The Galilee Unicode Gk font is now available in a beta version (first beta, 0.4, posted 11/1/03). Third beta release, v. 0.6, posted 11/29/03. This release adds a number of additional characters. (Now contains almost all characters on the TLG Unicode test page, classical and koine, as well as the proposed text-crit. symbols.) Thank you to Joop Jagers for his careful eye in helping “proof” this font. v. 0.7 posted 12/27/04, corrects one character.
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This font is intended for use with polytonic Greek, not modern monotonic. It’s primary purpose was originally for the koine/hellenistic Greek used in the NT, but classical Greek is also now supported. This explains why some characters have not been included at this point (e.g., the entire group of characters with tonos in the Greek range which are used only in modern monotonic Greek).
The standard ASCII characters are also included in the Galilee Unicode Gk font for compatibility purposes (some programs “complain” if they do not find these characters present in a font). These are NOT intended for use and they do not necessarily match the overall style of the font. (They are simply the glyphs from the FontLab FreeSans font, reduced just slightly so as not to exceed the height of the Galilee glyphs.)
V. 0.6 and later of the font include several new characters that have been approved by the UTC, Je. 2003, and which will appear in the v. 4.1 standard, winter/spring 2005. These characters were originally proposed by TLG. Code points affected are 03FC and 2E00-2E0C. Most of these are sigla for NT textual criticism (see the last line in the character set graphic below). Not all of these will be visible or usable in all applications since some are not in the BMP. Characters in the “high numbered” portions of the Unicode Standard are not accessible in many applications yet. In MS Word 2002 they do not appear in the Insert Symbol dialog, but *will* appear if the appropriate Unicode number is typed in the “character code” box in that dialog. They will be shown in the glyph window as the number is typed and can then be inserted into the document. See the graphic below and the list of specific numbers there. (I’ll have to check the newer version of Word, but I do not have access to that at home over the holidays, 04). These characters are defined correctly in the font, but may not appear correctly in some programs. There is an anomaly (apparently) in MS Word Mac 2004 that displays the font name of the Galilee Unicode Gk font in gibberish (B~lglgg…). It still works correctly, and it displays the font name correctly in every other Mac (& Windows) program I’ve tried. I’ve no idea what the problem is.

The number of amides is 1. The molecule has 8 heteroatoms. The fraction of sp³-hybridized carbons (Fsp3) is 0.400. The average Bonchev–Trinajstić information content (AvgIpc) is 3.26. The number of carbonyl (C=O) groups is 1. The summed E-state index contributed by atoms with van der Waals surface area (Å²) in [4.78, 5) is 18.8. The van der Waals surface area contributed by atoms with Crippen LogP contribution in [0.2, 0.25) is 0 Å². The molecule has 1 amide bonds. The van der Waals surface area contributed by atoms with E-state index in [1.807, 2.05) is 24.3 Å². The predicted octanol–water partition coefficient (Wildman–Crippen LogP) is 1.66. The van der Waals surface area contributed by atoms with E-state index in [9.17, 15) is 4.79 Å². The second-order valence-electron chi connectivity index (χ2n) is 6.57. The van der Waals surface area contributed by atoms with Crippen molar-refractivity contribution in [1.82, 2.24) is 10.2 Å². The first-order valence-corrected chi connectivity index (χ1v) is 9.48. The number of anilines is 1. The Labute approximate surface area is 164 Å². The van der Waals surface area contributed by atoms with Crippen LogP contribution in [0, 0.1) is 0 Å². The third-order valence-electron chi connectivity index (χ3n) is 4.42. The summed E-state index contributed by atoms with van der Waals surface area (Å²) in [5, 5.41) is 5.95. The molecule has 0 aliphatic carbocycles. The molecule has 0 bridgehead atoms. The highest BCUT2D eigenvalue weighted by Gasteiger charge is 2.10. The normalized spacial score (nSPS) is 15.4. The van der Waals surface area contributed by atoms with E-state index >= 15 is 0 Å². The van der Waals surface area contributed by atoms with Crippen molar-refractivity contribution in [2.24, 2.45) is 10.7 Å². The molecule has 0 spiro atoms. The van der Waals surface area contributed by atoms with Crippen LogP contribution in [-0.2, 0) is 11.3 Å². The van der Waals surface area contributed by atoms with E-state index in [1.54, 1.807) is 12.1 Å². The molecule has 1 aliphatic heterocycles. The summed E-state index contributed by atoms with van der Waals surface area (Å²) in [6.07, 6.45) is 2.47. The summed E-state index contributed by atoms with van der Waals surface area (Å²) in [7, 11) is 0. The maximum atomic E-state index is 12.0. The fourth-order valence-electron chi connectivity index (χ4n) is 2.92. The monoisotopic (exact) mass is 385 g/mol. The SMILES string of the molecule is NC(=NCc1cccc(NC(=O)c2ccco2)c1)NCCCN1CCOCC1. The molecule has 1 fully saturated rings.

There may be a later version of this Unicode font that will include Hebrew so that it can serve as a general purpose “biblical languages font.” I have the Hebrew characters drawn and hinted presently, but there are other things needing attention before it is ready for use. (The Hebrew glyphs are revised versions of the BenEzra [non-Unicode/legacy] font designed by my colleague, Dr. Alan Ingalls and are used with his permission.) I anticipate that when the Hebrew glyphs are added, the font name will become “Galilee Unicode.” (Later note: I’ll shelved this idea for the forseeable future. I’d love to do it, but don’t have the time presently–and I’ve discovered that Hebrew support is much more complicated. I’d have to learn those complexities first.)